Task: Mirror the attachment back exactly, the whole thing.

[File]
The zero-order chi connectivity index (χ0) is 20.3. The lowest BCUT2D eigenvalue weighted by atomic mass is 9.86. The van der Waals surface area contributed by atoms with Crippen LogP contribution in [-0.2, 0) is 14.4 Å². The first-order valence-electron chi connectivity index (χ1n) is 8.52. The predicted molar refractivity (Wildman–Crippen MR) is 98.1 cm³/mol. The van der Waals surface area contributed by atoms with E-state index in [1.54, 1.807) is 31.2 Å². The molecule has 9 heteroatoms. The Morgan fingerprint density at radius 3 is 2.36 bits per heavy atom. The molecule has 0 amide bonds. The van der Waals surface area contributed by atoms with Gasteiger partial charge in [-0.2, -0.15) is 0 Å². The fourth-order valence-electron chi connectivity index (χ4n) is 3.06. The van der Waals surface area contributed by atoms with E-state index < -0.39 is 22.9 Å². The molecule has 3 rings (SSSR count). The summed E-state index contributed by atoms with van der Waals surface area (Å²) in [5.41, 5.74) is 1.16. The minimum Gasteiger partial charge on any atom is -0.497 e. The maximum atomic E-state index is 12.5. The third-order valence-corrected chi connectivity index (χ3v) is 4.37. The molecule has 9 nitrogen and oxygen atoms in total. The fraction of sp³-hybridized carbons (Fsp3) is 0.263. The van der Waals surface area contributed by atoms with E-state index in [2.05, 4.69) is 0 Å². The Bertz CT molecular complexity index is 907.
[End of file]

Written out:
The zero-order chi connectivity index (χ0) is 20.3. The lowest BCUT2D eigenvalue weighted by atomic mass is 9.86. The van der Waals surface area contributed by atoms with Crippen LogP contribution in [-0.2, 0) is 14.4 Å². The first-order valence-electron chi connectivity index (χ1n) is 8.52. The predicted molar refractivity (Wildman–Crippen MR) is 98.1 cm³/mol. The van der Waals surface area contributed by atoms with E-state index in [1.54, 1.807) is 31.2 Å². The molecule has 9 heteroatoms. The Morgan fingerprint density at radius 3 is 2.36 bits per heavy atom. The molecule has 0 amide bonds. The van der Waals surface area contributed by atoms with Gasteiger partial charge in [-0.2, -0.15) is 0 Å². The fourth-order valence-electron chi connectivity index (χ4n) is 3.06. The van der Waals surface area contributed by atoms with E-state index < -0.39 is 22.9 Å². The molecule has 3 rings (SSSR count). The summed E-state index contributed by atoms with van der Waals surface area (Å²) in [5.41, 5.74) is 1.16. The minimum Gasteiger partial charge on any atom is -0.497 e. The maximum atomic E-state index is 12.5. The third-order valence-corrected chi connectivity index (χ3v) is 4.37. The molecule has 9 nitrogen and oxygen atoms in total. The fraction of sp³-hybridized carbons (Fsp3) is 0.263. The van der Waals surface area contributed by atoms with E-state index in [2.05, 4.69) is 0 Å². The Bertz CT molecular complexity index is 907.